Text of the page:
based on the entire evidence, the reviewing court is left with "the definite and firm conviction that a mistake has been committed"); see also Anderson v. Bessemer City, 470 U.S. 564, 574 (1985) (where a court is presented with two permissible views of the evidence, its choice between them cannot be clearly erroneous); Matter ofD-R-, 25 I&N Dec. 445, 455 (BIA 20 11). The Immigration Judge found that the respondent's testimony was inconsistent with her affidavit presented to U.S. Citizenship and Immigration Services in support of her application adjustment of status, Form 1-485. The respondent stated in her affidavit that after crossing the border at the San Ysidro Port of Entry, she realized that her passport was not stamped, and so she asked her companions in the car, who had picked her up in Mexico, whether the officer should have stamped it, and that her companion Jorge replied that had it been necessary, the officer would have done so (I.J. at 6; Tr. at 84-86; Ex. 6 at 3). At her hearing, however, the respondent testified that, while just a few meters away from the port of entry, she asked Jorge to turn around so she could obtain a stamp, but that he refused and said that he was not going to return to the port of entry (l.J. at Tr. at 84-85). When confronted with this omission from her affidavit that Jorge refused to return to the port of entry, the respondent provided an unresponsive and vague explanation (Tr. at 86-88). The Immigration Judge properly determined that this omission together with her unpersuasive explanations undermined her credibility (l.J. at 6). We are not persuaded by the respondent's contention that this omission was minor, and that her statements were not inconsistent with each other, as both statements went to the same concept that she was upset that her passport had not been stamped. See Resp. Br. at 15. Even a minor inconsistency or omission may be considered under the REAL ID Act. See section 240(c)(4)(C) of the Act; Shrestha v. Holder, 590 F.3d 1034, 1043 (9th Cir. 2010) (under the REAL ID Act, an Immigration Judge "may consider any inconsistency," so long as the inconsistencies are considered in light of the "totality of the circumstances, and all relevant factors" (emphasis in original; citation omitted)). Moreover, even if the respondent's interpretation of the facts were a possible view of the record, that alone would not render the Immigration Judge's factual finding clearly erroneous. See Don v. Gonzales, 476 F.3d 738, 744 (9th Cir. 2007); see also Anderson v. Bessemer City, supra, at 574; Matter ofD-R-, supra, at 455. In making the adverse credibility finding, the Immigration Judge also relied upon the respondent's implausible, evasive and inconsistent testimony as it relates to her past activities in the United States, such as being aware of the conditions of her nonimmigrant visa and whether she had knowledge of having violated the immigration laws by overstaying the visa, as well as the reasons given as to why she initially traveled to the United States (I.J. at 6-7). Notably, the respondent has not challenged these findings as being clearly erroneous. The Immigration Judge also found that the respondent provided no evidence corroborating her testimony that she was inspected and admitted in 2004. In particular, the Immigration Judge drew a negative inference from the fact that the respondent's companions, Jorge and Maria, refused to testify on her behalf out of fear of their concern that they had assisted the respondent to retwn to the United States unlawfully (I.J. at 5). The respondent has not shown this finding to be clearly erroneous. The Immigration Judge also found that the respondent did not present any evidence from other knowledgeable individuals, which the respondent has not disputed on appeal.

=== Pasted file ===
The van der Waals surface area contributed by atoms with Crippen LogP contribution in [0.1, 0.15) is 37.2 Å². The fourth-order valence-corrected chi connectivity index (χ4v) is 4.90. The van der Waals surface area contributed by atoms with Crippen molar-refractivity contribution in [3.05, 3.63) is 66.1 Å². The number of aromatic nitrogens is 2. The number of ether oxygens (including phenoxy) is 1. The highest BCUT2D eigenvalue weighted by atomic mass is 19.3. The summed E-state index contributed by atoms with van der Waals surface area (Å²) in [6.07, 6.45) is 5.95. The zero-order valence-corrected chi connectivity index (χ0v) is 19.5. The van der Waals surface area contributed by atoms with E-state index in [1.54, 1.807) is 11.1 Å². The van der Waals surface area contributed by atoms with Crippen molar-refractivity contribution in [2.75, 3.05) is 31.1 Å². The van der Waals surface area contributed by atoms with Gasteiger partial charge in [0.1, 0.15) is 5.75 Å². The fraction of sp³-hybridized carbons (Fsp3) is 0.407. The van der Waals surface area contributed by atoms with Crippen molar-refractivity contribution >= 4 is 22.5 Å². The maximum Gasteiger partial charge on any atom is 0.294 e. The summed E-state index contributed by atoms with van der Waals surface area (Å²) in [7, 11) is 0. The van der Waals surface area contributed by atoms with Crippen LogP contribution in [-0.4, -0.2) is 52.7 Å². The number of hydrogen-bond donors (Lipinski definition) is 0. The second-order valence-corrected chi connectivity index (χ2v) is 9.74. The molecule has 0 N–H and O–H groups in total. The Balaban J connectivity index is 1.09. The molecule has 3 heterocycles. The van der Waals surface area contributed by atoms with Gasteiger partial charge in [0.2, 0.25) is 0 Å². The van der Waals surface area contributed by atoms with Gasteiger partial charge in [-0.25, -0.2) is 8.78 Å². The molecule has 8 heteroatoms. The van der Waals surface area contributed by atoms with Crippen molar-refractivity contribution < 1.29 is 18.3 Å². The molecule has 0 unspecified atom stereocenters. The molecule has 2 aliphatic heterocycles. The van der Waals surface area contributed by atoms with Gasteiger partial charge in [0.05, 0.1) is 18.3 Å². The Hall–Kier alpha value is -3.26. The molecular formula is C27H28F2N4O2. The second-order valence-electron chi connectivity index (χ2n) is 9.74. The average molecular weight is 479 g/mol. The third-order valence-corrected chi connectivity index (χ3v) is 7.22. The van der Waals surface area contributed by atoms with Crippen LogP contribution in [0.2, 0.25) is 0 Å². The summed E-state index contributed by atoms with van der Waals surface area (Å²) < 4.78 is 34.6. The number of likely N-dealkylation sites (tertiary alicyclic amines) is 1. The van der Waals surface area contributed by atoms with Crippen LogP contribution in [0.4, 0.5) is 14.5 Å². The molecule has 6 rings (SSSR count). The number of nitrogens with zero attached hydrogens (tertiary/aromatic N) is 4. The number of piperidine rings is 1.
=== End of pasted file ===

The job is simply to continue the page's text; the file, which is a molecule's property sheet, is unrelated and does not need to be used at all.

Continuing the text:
Immigrant & Refugee Appellate Center | www.irac.net

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Cite as: Dulcinea Alves Da Silva, A096 905 188 (BIA Sept. 27, 2013)

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A096 905 188